For his debut collection, the newly appointed Bottega Veneta creative director Matthieu Blazy wasn’t interested in reinventing the wheel. The wheel, ie Bottega, was doing exceedingly well while he was second in command to his predecessor Daniel Lee. What appeared was a collection that stayed true to a vision that Blazy was clearly a part of developing while reminding the audience that the brand is bigger than the egos of those who may come and go within its walls.
What he has done, however, is made it a much smoother ride.
From the opening looks – two models, male and female, dressed in the simple uniform of denim and a white shirt – it was clear that Blazy was creating a Bottega to be lived in. But this is, of course, Bottega Veneta and to assume they were JUST jeans and a shirt would do the brand’s heritage a disservice. Rather, both looks were made entirely of leather and worked so exquisitely that the illusion of staple streetwear was almost complete.
This set the tone of the entire show – an elevation of items that were familiar and wearable yet driven by details such as fabrication and cut lifting them into a new stratosphere of elegance. Motion and movement, Blazy explained after the show, was key to inspiring this new collection. A riff on the origins of the brand as a designer of leather bags. The original on-the-go accessory.
The prominence of leather in the collection, and how Blazy has reworked the material into clothing of impossible suppleness, was a nice nod to Bottega’s heritage and the future with Blazy behind the wheel, if I could extend the pun so slightly: suits, for both him and her, trousers and even an anorak all retooled in leather so precisely cut it looked entirely bespoke.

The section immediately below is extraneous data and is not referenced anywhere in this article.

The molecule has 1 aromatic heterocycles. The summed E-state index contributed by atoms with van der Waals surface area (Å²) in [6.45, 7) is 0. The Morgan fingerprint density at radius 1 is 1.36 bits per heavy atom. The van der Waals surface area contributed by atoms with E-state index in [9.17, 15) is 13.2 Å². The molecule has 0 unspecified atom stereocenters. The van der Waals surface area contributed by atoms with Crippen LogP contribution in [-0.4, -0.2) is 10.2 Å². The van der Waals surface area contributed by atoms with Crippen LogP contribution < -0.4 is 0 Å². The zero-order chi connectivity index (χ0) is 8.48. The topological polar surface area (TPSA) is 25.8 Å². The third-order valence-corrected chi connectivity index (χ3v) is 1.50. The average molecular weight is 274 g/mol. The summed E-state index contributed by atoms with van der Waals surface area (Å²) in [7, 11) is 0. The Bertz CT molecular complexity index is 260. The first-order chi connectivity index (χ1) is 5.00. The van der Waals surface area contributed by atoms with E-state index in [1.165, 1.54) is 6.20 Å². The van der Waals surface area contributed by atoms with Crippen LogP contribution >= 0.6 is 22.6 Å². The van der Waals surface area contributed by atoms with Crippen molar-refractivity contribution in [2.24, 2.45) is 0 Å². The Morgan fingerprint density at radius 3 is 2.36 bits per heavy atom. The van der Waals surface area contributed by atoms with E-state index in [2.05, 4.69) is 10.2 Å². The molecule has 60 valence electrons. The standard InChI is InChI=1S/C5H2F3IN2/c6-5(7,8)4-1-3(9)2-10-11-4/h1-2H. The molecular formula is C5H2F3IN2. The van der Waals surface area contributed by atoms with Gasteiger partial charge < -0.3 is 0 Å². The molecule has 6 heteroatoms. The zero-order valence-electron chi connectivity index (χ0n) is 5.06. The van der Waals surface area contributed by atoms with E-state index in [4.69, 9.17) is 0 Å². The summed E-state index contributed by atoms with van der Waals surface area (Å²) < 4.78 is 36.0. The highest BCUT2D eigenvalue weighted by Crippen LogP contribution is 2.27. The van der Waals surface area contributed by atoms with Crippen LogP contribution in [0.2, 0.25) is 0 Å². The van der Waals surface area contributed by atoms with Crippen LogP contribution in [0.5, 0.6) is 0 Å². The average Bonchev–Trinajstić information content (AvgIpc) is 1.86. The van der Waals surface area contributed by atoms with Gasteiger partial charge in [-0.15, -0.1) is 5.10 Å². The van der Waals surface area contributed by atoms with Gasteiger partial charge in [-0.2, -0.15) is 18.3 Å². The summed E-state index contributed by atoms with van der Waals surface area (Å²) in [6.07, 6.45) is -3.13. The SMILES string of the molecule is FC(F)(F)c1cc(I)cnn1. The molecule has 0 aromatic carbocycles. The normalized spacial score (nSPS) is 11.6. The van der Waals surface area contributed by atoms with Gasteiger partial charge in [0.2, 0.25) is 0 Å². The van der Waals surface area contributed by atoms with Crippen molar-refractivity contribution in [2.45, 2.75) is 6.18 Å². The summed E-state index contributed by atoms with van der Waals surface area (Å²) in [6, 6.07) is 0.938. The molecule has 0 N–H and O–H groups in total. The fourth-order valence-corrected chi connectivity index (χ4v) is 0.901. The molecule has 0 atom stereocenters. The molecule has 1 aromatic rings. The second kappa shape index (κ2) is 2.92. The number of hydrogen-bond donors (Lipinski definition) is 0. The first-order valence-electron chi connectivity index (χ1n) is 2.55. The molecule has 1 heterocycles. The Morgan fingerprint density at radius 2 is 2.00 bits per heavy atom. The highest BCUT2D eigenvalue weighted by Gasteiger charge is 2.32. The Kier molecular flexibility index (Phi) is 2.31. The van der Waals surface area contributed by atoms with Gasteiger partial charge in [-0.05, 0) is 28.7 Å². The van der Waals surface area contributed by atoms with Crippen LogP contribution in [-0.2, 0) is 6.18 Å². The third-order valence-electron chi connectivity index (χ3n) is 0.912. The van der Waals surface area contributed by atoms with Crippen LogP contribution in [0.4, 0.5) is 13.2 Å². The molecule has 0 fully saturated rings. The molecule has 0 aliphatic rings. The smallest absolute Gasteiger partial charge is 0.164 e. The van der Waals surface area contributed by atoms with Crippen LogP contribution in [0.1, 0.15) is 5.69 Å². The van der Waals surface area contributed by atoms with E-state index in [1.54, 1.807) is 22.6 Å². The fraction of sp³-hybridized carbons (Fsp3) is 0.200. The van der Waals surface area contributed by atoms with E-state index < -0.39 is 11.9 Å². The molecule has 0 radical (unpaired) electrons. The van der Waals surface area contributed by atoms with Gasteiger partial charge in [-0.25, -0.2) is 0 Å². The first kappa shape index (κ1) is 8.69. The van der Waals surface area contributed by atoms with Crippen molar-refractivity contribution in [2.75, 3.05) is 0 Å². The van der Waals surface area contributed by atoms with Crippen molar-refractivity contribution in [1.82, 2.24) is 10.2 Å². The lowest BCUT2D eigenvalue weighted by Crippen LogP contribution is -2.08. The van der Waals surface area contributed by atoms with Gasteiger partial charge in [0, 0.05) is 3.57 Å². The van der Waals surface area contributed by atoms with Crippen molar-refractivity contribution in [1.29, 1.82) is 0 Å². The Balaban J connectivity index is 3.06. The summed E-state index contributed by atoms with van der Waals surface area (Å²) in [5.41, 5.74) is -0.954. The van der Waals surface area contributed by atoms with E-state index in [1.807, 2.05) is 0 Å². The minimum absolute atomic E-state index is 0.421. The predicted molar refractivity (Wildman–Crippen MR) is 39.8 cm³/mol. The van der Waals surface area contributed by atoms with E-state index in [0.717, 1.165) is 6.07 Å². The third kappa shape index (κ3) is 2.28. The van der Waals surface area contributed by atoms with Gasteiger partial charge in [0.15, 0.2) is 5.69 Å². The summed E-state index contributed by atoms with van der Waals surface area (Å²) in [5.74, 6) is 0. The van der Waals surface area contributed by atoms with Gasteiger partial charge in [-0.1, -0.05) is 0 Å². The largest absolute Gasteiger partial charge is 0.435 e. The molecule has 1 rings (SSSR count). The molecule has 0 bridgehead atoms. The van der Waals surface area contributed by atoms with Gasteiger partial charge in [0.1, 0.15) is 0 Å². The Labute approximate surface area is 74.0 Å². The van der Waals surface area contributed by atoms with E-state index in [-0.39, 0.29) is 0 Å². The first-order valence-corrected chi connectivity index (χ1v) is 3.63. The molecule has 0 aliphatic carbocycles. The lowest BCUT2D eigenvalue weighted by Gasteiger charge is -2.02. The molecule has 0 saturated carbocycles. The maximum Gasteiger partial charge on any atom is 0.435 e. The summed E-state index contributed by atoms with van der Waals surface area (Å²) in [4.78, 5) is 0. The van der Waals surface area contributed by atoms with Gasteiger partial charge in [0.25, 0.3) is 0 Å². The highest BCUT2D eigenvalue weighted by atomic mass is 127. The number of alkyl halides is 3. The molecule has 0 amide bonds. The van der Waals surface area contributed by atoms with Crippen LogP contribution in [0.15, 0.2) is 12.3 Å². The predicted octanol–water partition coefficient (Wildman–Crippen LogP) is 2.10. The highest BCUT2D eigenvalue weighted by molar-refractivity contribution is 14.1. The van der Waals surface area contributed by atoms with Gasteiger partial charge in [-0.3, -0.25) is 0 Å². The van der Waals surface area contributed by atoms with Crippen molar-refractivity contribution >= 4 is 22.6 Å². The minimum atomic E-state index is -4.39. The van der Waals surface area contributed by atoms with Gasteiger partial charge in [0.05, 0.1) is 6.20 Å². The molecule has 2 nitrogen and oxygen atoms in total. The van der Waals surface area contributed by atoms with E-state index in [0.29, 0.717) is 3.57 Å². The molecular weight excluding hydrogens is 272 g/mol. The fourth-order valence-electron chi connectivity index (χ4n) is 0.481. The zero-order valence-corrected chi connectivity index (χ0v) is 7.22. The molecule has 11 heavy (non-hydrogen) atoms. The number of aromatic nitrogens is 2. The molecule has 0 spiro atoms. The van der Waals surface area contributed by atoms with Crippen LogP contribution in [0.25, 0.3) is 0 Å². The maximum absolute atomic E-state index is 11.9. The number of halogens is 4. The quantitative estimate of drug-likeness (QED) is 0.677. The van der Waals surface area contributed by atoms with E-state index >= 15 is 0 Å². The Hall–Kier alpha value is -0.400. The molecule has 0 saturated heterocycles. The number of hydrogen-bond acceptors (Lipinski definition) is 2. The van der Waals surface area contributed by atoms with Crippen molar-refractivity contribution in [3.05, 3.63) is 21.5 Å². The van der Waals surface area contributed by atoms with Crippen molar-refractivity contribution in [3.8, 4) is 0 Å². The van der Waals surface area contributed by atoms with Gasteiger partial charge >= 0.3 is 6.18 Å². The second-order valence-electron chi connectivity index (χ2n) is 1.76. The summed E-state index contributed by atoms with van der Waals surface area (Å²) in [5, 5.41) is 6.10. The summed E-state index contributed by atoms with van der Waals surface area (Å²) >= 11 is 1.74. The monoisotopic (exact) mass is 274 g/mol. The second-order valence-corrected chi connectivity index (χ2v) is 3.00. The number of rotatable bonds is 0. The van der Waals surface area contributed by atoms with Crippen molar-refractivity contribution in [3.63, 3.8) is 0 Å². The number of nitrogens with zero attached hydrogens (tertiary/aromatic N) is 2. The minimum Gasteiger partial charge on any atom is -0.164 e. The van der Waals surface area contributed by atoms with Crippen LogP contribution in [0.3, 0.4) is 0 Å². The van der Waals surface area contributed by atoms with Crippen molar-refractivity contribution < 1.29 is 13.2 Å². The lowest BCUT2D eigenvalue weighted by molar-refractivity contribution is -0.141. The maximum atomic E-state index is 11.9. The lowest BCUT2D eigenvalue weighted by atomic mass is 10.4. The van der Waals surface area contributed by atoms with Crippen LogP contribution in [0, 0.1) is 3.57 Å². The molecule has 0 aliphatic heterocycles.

In contrast, knitwear retained a more hand-crafted feel with variations of colour and patching. It brought to the collection a softness that juxtaposed nicely to the rest of the clothing. Like we needed we needed to be reminded that clothing isn’t always dramatic, but can be cozy too.
To address the elephant in the room – or not in the room, as the case may be – while the codes that Lee put into place were still present, they weren’t the dominant feature. Blazy may have worked alongside Lee but his point of view is clearly his own. But that isn’t to say we’re about to see history repeat itself.
In fact, for the first time in a long time, it felt like we were watching a Bottega Veneta show. Not a Bottega Veneta By [insert name].